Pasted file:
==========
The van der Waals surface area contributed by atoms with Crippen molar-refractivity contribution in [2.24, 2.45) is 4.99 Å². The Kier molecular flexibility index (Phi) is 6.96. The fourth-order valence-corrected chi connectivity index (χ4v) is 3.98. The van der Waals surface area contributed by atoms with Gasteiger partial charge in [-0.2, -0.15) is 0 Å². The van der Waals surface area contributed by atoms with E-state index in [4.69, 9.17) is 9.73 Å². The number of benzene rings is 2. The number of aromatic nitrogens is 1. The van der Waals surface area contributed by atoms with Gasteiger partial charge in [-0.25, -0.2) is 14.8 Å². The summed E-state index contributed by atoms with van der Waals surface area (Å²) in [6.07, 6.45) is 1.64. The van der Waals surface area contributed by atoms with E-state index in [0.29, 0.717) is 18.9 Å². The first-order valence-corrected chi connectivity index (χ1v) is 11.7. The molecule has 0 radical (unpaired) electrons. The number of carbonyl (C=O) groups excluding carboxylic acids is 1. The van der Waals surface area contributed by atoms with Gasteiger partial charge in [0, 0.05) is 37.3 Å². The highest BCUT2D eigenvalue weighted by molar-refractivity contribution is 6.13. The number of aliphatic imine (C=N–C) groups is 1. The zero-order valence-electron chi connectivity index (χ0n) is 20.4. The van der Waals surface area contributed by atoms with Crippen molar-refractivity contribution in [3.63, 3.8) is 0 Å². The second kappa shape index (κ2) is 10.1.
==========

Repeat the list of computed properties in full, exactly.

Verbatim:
The van der Waals surface area contributed by atoms with Crippen molar-refractivity contribution in [2.24, 2.45) is 4.99 Å². The Kier molecular flexibility index (Phi) is 6.96. The fourth-order valence-corrected chi connectivity index (χ4v) is 3.98. The van der Waals surface area contributed by atoms with Gasteiger partial charge in [-0.2, -0.15) is 0 Å². The van der Waals surface area contributed by atoms with E-state index in [4.69, 9.17) is 9.73 Å². The number of benzene rings is 2. The number of aromatic nitrogens is 1. The van der Waals surface area contributed by atoms with Gasteiger partial charge in [-0.25, -0.2) is 14.8 Å². The summed E-state index contributed by atoms with van der Waals surface area (Å²) in [6.07, 6.45) is 1.64. The van der Waals surface area contributed by atoms with E-state index in [0.29, 0.717) is 18.9 Å². The first-order valence-corrected chi connectivity index (χ1v) is 11.7. The molecule has 0 radical (unpaired) electrons. The number of carbonyl (C=O) groups excluding carboxylic acids is 1. The van der Waals surface area contributed by atoms with Gasteiger partial charge in [0, 0.05) is 37.3 Å². The highest BCUT2D eigenvalue weighted by molar-refractivity contribution is 6.13. The number of aliphatic imine (C=N–C) groups is 1. The zero-order valence-electron chi connectivity index (χ0n) is 20.4. The van der Waals surface area contributed by atoms with Crippen molar-refractivity contribution in [3.63, 3.8) is 0 Å². The second kappa shape index (κ2) is 10.1.